Heard of raw Honey ? This is not your commercial Honey

Posted By GauthamPB on Monday 09th May 2022

Ever since I started Healthy Buddha in 2014, I must have explained about "Raw Honey" to thousands of people. The queries and doubts became so much that, after a couple of years, I had to put together the below article to educate people around Raw Honey. You can also google about raw honey.

The thing with Raw Honey is that it tends to crystallize in cold weather. Basically it solidifies into sugar crystals or lumps (reason explained below). Those who are not familiar with this concept tend to think it is an adulterated honey. Many of us grown up in the 80s and 90s are used to D** Honey or any commercial honey, which looks clean and flows smoothly and has a certain sweet taste to it. Those who are experiencing Raw Honey for the first time - especially the part of crystallization, easily misunderstand and assume that we have sent adulterated honey.

So, over the years, we have been called many names like "Cheater", "seller of adulterated products" etc. In fact, most stores don't sell raw honey because of this reason. It is not easy to educate and clarify to each customer. They sell only pasteurized honey (this is devoid of most of the good stuff). But quite honestly, honey should be consumed raw to get the right benefits. So we want to make sure that our customers get to consume pure raw honey even if we are called a few names along the way! We even got a 'colorful' review on google rating for this specific reason. So that prompted me to share the below on raw honey.

If you are not already familiar with it, hope you find it informative.

Raw Honey!

What's raw honey?

Unpasteurized vs Pasteurized Honey

Raw honey is the most original sweet liquid that honeybees produce from the concentrated nectar of flowers. Collected straight from the extractor; it is totally unheated, unpasteurized, unprocessed honey. An alkaline-forming food, this type of honey contains ingredients similar to those found in fruits, which become alkaline in the digestive system. It doesn't ferment in the stomach and it can be used to counteract acid indigestion.



Do not be alarmed if honey becomes cloudy. This is called crystallization. It is not harmful nor is it any indication of deterioration. All honey will at some point turn to sugar crystals. Some other terms for it are sugared, granulation, solidifying and crystallizing. This is a natural process.
The crystals may be large or small, a grainy, sandy type or smooth and creamy type. What makes it crystallize is due to the type of flower the honey bee visited when she gathered the blossom's nectar. The floral source determines whether the honey will turn into a solid form more quickly or not. Some honeys while raw will stay in a liquid form for quite a while. Other honeys will turn to a solid form with in a few weeks. This is due to how stable the sugar crystal is in the nectar. Remember the sugar crystals we made as children in grade school, we evaporated sugar water with a string dropped in it for the crystals to form on. This is similar to what is happening to the honey.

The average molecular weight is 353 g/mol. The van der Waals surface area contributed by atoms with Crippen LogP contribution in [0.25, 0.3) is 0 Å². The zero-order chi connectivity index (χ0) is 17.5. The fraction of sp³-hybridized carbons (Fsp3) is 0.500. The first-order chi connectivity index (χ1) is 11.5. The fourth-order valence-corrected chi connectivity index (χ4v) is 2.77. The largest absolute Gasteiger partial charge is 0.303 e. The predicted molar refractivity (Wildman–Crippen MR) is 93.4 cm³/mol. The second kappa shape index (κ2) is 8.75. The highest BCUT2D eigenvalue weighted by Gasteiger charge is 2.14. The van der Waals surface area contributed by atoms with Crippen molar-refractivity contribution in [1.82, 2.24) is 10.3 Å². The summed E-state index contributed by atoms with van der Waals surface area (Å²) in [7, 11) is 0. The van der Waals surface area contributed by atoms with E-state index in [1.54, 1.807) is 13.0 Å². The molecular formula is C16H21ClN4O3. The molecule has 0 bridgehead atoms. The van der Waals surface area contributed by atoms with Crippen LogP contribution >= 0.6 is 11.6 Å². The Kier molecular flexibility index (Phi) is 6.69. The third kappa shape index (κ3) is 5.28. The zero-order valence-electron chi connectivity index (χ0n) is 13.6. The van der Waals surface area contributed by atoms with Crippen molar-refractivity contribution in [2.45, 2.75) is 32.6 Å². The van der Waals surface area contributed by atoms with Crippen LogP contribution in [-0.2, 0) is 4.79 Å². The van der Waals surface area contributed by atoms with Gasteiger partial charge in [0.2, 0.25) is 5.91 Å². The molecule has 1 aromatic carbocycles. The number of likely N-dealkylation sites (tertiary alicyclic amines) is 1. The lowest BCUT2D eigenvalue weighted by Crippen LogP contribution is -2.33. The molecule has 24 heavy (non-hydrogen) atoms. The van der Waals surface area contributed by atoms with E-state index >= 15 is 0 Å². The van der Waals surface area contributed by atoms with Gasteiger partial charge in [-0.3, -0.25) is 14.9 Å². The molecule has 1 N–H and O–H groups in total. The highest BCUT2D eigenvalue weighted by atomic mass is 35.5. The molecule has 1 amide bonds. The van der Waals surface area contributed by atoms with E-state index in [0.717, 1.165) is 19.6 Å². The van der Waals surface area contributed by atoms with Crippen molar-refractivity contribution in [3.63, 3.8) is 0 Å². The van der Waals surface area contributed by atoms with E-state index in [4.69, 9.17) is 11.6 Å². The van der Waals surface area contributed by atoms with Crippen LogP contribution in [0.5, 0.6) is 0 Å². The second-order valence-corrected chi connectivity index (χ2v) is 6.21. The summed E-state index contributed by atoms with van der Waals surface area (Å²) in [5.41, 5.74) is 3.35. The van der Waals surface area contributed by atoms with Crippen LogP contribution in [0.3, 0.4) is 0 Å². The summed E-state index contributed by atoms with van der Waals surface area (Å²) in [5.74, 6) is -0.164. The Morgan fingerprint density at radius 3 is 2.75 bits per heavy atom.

This is not honey turned bad, or anything that is affecting the taste or quality of the honey. You may find you like it in this state!! It spreads on toast or bread without dripping off. It won't run off the spoon as you take it from the jar to your hot drink.

There is no pasteurization

A lot of honey found in the supermarket is not raw honey but "commercial" regular honey, some of which has been pasteurized (heated at 70 degrees Celsius or more, followed by rapid cooling) for easy filtering and bottling so that it looks cleaner and smoother, more appealing on the shelf, and easier to handle and package. Pasteurization kills any yeast cell in the honey and prevents fermentation, which is a concern for storing honey with high moisture content over a long period especially in warm weather. While fermentation does not pose a health danger (mead is fermented honey), it does affect the taste of honey. Heating also slows down the speed of crystallization in liquid honey.

Benefits of Raw Honey

Raw honey has anti-viral, anti-bacterial, and anti-fungal properties. It promotes body and digestive health, is a powerful antioxidant, strengthens the immune system, eliminates allergies, and is an excellent remedy for skin wounds and all types of infections. Raw honey's benefits don't stop there. Raw honey can also stabilize blood pressure, balance sugar levels, relieve pain, calm nerves, and it has been used to treat ulcers. Raw honey is also an expectorant and anti-inflammatory and has been known to effectively treat respiratory conditions such as bronchitis and asthma.

Learn more: https://www.naturalnews.com/035493_raw_honey_health_benefits_antibacterial.html#ixzz3a5Xe05PR

Unpasteurized vs Pasteurized Honey

How do I Store Honey?

Storing honey is easy. Simply keep it in a cool location away from direct sunlight in a tightly covered container. It is not necessary to refrigerate honey. In fact, it's much easier to handle if you don't.

In fact, honey has an indefinite shelf-life thanks to its high concentration of sugar. Raw honey with high pollen content will crystallize even faster, and cold temperatures also cause crystals.

raw honey

What do I do when my honey crystalizes?

If your honey crystallizes, you can easily re-liquify it by gently heating the jar in a pan of hot water, stirring while heating. Do not overheat as heat may alter flavor and color as a result of carmelization of the sugars. Alternatively, keeping it in sunlight will also help.

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